Department of Ecology News Release - May 7, 2018

Snow melt in Canada causing Osoyoos Lake to rise


Water levels in Osoyoos Lake are rising as late season snow begins to melt in Canada, causing flood warnings along the Okanogan and Similkameen rivers in the United States.

Gates are wide open at Zosel Dam at Oroville, Wash., according to the Washington Department of Ecology, which operates the dam on the U.S. side of the border.

There is twice as much water coming into Lake Osoyoos than can exit, as the high flows in the Similkameen act as a dam at the confluence with the Okanogan.

“Once Zosel dam gates are wide open, as they have been since late March, the lake must seek its own level when runoff is high throughout the system,” said Al Josephy, with Ecology’s water resources program in Olympia. “This can mean people may see some flooding to property along the lake and down to the site of the dam itself.”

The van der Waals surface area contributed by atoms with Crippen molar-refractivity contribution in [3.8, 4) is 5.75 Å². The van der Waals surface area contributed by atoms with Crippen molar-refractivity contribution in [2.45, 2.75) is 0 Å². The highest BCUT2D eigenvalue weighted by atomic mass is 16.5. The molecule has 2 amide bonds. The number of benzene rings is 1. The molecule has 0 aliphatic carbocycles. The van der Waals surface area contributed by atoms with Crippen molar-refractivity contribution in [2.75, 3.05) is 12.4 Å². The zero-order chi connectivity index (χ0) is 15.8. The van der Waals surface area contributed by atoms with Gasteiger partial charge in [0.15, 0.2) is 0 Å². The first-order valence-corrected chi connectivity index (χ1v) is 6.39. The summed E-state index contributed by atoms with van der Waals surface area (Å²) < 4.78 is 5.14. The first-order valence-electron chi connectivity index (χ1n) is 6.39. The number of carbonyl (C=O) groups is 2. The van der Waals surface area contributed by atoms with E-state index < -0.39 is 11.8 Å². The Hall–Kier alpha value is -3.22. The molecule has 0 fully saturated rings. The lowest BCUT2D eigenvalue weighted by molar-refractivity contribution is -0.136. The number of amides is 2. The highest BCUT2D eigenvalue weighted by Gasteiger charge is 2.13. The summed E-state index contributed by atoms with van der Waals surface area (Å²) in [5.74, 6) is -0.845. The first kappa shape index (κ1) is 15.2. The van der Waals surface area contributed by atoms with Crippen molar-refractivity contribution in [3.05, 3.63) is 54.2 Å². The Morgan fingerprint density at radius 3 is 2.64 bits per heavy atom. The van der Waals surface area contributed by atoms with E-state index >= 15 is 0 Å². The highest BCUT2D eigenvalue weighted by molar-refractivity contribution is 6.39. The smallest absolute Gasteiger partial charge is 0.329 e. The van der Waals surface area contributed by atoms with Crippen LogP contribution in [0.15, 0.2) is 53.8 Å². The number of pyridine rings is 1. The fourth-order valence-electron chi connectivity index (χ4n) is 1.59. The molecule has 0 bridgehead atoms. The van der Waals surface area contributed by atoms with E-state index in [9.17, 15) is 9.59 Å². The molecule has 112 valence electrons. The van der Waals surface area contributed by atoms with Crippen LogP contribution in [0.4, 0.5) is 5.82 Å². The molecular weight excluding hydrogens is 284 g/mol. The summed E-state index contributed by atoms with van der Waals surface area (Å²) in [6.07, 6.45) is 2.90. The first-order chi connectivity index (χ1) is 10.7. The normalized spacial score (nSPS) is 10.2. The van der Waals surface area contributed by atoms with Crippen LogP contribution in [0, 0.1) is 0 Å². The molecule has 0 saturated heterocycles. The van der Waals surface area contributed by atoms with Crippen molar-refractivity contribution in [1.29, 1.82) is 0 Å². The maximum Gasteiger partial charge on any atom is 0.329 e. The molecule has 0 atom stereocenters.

Ecology’s target is to maintain a level of between 911.5 and 912 feet from May 1 to Sept. 15.

Osoyoos is fed from Okanagan Lake and is governed by operations in British Columbia. Making room for snow runoff in the upper watershed puts pressure on smaller Lake Osoyoos.

“We are at 914.04 feet, up by a foot and a half since Friday,” said Josephy on Monday, May 7, 2018. “Last year, which was the highest we recorded in more than a decade, we reached 914.87 on June 2.” 

Lake levels are mandated by the International Joint Commission (IJC), a board made up of representatives from the United States and Canada. Osoyoos Lake is a source of irrigation water and summer recreation in both the U.S. and Canada.

Contact information

Joye Redfield-Wilder
Communications manager
Twitter: EcyCentral